with students on a daily basis; school board
members and officials determining school policy;
nonprofit advocates and providers of social services
to youth; and academic scholars, graduate students,
and researchers training the next generation of
school administrators and informing future policy and
State of New York City's Housing and Neighborhoods 2011
Furman Center for Real Estate and Urban Policy, New York University
Been, V., S. Dastrup, I.G. Ellen, B. Gross, A. Hayashi, S. Latham, M. Lewit, J. Madar, V. Reina, M. Weselcouch, and M. Williams.
The Furman Center is pleased to present the 2011 edition of the State of New York City’s Housing and Neighborhoods. In this annual report, the Furman Center compiles statistics on housing, demographics and quality of life in the City, its five boroughs and 59 community districts.This year we examine the distribution of the burden of New York City’s property tax, analyze the changing racial and ethnic makeup of city neighborhoods, evaluate the state of mortgage lending in New York City, and compare federally-subsidized housing programs across the five most populous U.S. cities.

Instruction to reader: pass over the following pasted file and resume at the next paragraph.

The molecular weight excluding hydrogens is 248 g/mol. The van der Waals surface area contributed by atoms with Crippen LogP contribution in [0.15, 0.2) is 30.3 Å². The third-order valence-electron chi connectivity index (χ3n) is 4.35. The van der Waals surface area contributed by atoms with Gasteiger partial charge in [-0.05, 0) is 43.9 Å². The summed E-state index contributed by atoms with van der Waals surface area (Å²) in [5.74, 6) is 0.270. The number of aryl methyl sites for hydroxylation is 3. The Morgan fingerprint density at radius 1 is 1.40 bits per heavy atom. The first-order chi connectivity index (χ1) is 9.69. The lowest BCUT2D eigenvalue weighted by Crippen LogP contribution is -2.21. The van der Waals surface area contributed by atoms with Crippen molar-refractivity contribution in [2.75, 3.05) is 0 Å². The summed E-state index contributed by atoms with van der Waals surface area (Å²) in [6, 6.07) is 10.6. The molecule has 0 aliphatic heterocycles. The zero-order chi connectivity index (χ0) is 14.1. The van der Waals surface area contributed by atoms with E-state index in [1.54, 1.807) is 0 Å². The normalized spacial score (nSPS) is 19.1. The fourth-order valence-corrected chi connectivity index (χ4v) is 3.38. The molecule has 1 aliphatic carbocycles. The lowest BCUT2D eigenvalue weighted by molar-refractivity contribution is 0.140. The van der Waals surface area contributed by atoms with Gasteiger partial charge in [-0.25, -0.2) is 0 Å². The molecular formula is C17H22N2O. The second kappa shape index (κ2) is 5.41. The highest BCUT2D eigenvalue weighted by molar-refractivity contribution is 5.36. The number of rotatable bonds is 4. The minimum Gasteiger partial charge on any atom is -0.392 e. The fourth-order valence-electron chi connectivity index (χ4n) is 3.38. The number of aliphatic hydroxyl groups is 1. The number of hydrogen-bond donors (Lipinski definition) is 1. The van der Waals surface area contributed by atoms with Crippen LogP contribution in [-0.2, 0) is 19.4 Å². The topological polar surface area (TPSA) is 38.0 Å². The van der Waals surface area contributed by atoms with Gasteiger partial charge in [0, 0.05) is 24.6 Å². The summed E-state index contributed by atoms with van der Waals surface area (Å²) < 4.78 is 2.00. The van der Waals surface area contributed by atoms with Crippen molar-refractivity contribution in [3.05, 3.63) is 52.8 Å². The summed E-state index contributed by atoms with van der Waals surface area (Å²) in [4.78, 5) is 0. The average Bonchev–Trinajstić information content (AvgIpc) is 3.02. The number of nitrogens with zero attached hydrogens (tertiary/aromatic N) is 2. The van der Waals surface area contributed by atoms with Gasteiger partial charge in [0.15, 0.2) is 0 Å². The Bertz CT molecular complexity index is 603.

Searching for the Right Spot: Minimum Parking Requirements and Housing Affordability in New York City
Furman Center for Real Estate and Urban Policy
Increasingly, local governments are trying to meet the parking needs of their residents and visitors more efficiently, and in ways that are more consistent with broader sustainability, transportation, and land use goals. Concerns about traffic congestion, housing affordability, and anticipated population growth have even prompted some policy analysts and policymakers to reexamine the well-entrenched practice of mandating a minimum number of parking spaces that developers must include in residential developments